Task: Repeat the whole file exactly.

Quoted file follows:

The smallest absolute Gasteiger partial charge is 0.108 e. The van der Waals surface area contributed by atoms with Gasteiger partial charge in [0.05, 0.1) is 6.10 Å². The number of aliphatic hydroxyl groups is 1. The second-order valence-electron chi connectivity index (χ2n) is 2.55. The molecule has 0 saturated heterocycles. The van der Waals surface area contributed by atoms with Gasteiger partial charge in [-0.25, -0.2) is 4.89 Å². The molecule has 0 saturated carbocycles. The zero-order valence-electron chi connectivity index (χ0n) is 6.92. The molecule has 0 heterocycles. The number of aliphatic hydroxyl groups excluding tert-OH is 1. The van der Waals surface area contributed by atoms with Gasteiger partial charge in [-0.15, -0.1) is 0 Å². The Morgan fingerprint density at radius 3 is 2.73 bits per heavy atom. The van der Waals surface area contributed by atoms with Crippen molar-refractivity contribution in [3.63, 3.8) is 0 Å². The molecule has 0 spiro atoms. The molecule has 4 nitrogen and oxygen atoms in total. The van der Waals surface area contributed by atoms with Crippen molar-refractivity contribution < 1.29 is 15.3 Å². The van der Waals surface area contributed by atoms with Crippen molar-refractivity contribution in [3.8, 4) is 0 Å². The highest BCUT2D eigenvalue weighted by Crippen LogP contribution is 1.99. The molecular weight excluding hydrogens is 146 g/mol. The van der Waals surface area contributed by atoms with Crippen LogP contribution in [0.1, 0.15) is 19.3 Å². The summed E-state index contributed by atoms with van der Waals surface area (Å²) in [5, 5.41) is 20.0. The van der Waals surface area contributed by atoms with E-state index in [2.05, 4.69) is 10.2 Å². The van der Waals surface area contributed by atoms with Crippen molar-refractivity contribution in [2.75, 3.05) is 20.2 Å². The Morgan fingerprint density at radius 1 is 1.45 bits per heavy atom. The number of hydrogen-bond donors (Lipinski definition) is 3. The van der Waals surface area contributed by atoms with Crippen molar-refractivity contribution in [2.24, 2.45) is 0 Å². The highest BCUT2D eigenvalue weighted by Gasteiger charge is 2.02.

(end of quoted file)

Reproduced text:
The smallest absolute Gasteiger partial charge is 0.108 e. The van der Waals surface area contributed by atoms with Gasteiger partial charge in [0.05, 0.1) is 6.10 Å². The number of aliphatic hydroxyl groups is 1. The second-order valence-electron chi connectivity index (χ2n) is 2.55. The molecule has 0 saturated heterocycles. The van der Waals surface area contributed by atoms with Gasteiger partial charge in [-0.25, -0.2) is 4.89 Å². The molecule has 0 saturated carbocycles. The zero-order valence-electron chi connectivity index (χ0n) is 6.92. The molecule has 0 heterocycles. The number of aliphatic hydroxyl groups excluding tert-OH is 1. The van der Waals surface area contributed by atoms with Gasteiger partial charge in [-0.15, -0.1) is 0 Å². The Morgan fingerprint density at radius 3 is 2.73 bits per heavy atom. The van der Waals surface area contributed by atoms with Crippen molar-refractivity contribution in [3.63, 3.8) is 0 Å². The molecule has 0 spiro atoms. The molecule has 4 nitrogen and oxygen atoms in total. The van der Waals surface area contributed by atoms with Crippen molar-refractivity contribution < 1.29 is 15.3 Å². The van der Waals surface area contributed by atoms with Crippen molar-refractivity contribution in [3.8, 4) is 0 Å². The highest BCUT2D eigenvalue weighted by Crippen LogP contribution is 1.99. The molecular weight excluding hydrogens is 146 g/mol. The van der Waals surface area contributed by atoms with Crippen LogP contribution in [0.1, 0.15) is 19.3 Å². The summed E-state index contributed by atoms with van der Waals surface area (Å²) in [5, 5.41) is 20.0. The van der Waals surface area contributed by atoms with E-state index in [2.05, 4.69) is 10.2 Å². The van der Waals surface area contributed by atoms with Crippen molar-refractivity contribution in [2.75, 3.05) is 20.2 Å². The Morgan fingerprint density at radius 1 is 1.45 bits per heavy atom. The number of hydrogen-bond donors (Lipinski definition) is 3. The van der Waals surface area contributed by atoms with Crippen molar-refractivity contribution in [2.24, 2.45) is 0 Å². The highest BCUT2D eigenvalue weighted by Gasteiger charge is 2.02.